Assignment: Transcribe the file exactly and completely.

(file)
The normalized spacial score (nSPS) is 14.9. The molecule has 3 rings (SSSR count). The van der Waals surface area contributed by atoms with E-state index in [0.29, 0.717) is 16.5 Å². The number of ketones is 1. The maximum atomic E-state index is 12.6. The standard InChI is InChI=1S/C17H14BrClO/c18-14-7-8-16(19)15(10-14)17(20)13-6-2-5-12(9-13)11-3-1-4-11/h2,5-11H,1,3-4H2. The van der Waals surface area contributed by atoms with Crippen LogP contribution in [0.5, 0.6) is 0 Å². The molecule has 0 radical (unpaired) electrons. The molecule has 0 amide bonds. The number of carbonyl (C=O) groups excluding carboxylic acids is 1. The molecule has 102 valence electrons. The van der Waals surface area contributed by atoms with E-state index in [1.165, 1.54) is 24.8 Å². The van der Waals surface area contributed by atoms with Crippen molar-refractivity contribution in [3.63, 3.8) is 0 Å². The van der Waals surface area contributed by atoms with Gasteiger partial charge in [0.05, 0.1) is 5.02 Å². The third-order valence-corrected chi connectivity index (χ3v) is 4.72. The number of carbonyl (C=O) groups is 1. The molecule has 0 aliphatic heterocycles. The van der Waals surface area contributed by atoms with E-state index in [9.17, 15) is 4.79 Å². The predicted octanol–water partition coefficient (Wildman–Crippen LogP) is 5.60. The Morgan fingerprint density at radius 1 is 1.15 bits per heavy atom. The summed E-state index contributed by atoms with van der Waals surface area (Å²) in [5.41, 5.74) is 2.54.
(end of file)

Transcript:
The normalized spacial score (nSPS) is 14.9. The molecule has 3 rings (SSSR count). The van der Waals surface area contributed by atoms with E-state index in [0.29, 0.717) is 16.5 Å². The number of ketones is 1. The maximum atomic E-state index is 12.6. The standard InChI is InChI=1S/C17H14BrClO/c18-14-7-8-16(19)15(10-14)17(20)13-6-2-5-12(9-13)11-3-1-4-11/h2,5-11H,1,3-4H2. The van der Waals surface area contributed by atoms with Crippen LogP contribution in [0.5, 0.6) is 0 Å². The molecule has 0 radical (unpaired) electrons. The molecule has 0 amide bonds. The number of carbonyl (C=O) groups excluding carboxylic acids is 1. The molecule has 102 valence electrons. The van der Waals surface area contributed by atoms with E-state index in [1.165, 1.54) is 24.8 Å². The van der Waals surface area contributed by atoms with Crippen molar-refractivity contribution in [3.63, 3.8) is 0 Å². The van der Waals surface area contributed by atoms with Gasteiger partial charge in [0.05, 0.1) is 5.02 Å². The third-order valence-corrected chi connectivity index (χ3v) is 4.72. The number of carbonyl (C=O) groups is 1. The molecule has 0 aliphatic heterocycles. The van der Waals surface area contributed by atoms with E-state index in [9.17, 15) is 4.79 Å². The predicted octanol–water partition coefficient (Wildman–Crippen LogP) is 5.60. The Morgan fingerprint density at radius 1 is 1.15 bits per heavy atom. The summed E-state index contributed by atoms with van der Waals surface area (Å²) in [5.41, 5.74) is 2.54.